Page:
A Spanish terrorist convicted of his involvement in the 9/11 attacks in New York has been arrested again, this time for his alleged links with the Islamic State (Isis) terror group, Spain's Interior Ministry stated.

Although the authorities did not name the arrested man, he is believed to be 52-year-old Luthfullah Yusuf Galán González – born Luis José Galán González – after he was described as "a historic jihadist who was already convicted for his involvement in the terrorist organisation al-Qaeda".

González was the only terrorist in Spain to be arrested for his involvement with al-Qaeda. The former detainee was rearrested in Madrid on 25 October.

After becoming "the first [person] convicted in Spain for the attacks in New York on 11 September and after more than nine years in prison for membership or integration into terrorist organisation and illicit possession of weapons, he was released from prison in May of 2011," read the ministry's statement.

It continued: "The 52-year-old detainee had become an active nucleus for the transmission of jihadist content aimed at capturing new members and indoctrinating those already captured in the commission of terrorist actions.

"Having been released in 2011, [he] had adopted the position of cyber soldier in order to consolidate and strengthen the strategy of DAESH [Isis] through the virtual jihad."

González is accused of using different aliases to disseminate propaganda material and find recruits. He also allegedly performed operational training by publishing videos of himself brandishing weapons as he demonstrated combat techniques.

"He was especially concerned with the psychological conditioning of the new recruits, whom he mentally prepared to finally show their disposition to commit terrorist attacks, protected by divine commands on martyrdom," the ministry added.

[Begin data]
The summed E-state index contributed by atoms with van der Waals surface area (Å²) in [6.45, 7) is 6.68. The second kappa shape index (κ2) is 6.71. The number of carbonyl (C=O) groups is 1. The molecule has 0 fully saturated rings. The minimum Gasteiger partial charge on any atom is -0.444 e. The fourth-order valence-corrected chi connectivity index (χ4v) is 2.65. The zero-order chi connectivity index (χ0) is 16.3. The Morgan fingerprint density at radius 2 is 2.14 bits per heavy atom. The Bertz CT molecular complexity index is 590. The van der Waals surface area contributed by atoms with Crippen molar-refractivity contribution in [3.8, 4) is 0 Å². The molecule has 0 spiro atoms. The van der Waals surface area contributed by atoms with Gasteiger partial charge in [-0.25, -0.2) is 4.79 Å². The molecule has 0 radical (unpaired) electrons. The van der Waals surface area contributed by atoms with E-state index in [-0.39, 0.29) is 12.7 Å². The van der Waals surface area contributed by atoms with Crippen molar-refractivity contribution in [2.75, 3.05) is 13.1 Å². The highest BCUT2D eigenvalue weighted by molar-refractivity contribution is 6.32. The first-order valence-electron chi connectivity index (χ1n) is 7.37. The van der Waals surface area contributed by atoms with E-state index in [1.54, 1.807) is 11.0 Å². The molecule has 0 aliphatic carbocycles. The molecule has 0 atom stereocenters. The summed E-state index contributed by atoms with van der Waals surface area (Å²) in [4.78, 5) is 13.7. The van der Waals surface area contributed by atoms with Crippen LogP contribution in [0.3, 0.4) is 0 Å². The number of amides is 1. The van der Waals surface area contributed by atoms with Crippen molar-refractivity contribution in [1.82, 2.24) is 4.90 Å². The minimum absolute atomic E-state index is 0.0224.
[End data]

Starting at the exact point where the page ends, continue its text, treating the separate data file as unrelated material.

Upon his release, González said he wanted to live in peace. Spanish authorities, however, continued to monitor his activities.

Since Spain's Interior Ministry raised the terrorism alert Level to 4, security forces have arrested 205 terrorists in operations in Spain and abroad, a total of 250 since early 2015, the ministry said.

Isis claimed responsibility for two vehicle attacks that claimed 15 lives in Barcelona and Cambrils this summer.

Twin Towers attacks, New York, September 2001 Sean Adair/ Reuters

Foreign fighters

When Isis emerged in 2014, it swept across Iraq and Syria seizing numerous territories and key cities. Mosul in Iraq and Raqqa in Syria became the capitals of its self-declared caliphate.

In its pursuit to expand its dominion, the group called on fellow Muslim men and women around the world to join their fight, leading to thousands of 'foreign fighters' travelling to the Middle East and living inside the captured towns and cities under its administration.

However, as the group continues to lose territories due to multinational coalitions' advances in Syria and Iraq, the number of foreign fighters have dwindled sharply in recent months.

Earlier this month, US officials estimated that the number of jihadis travelling to Iraq and Syria had diminished to a trickle.

The claims was made after the group lost both its strongholds of Mosul and Raqqa.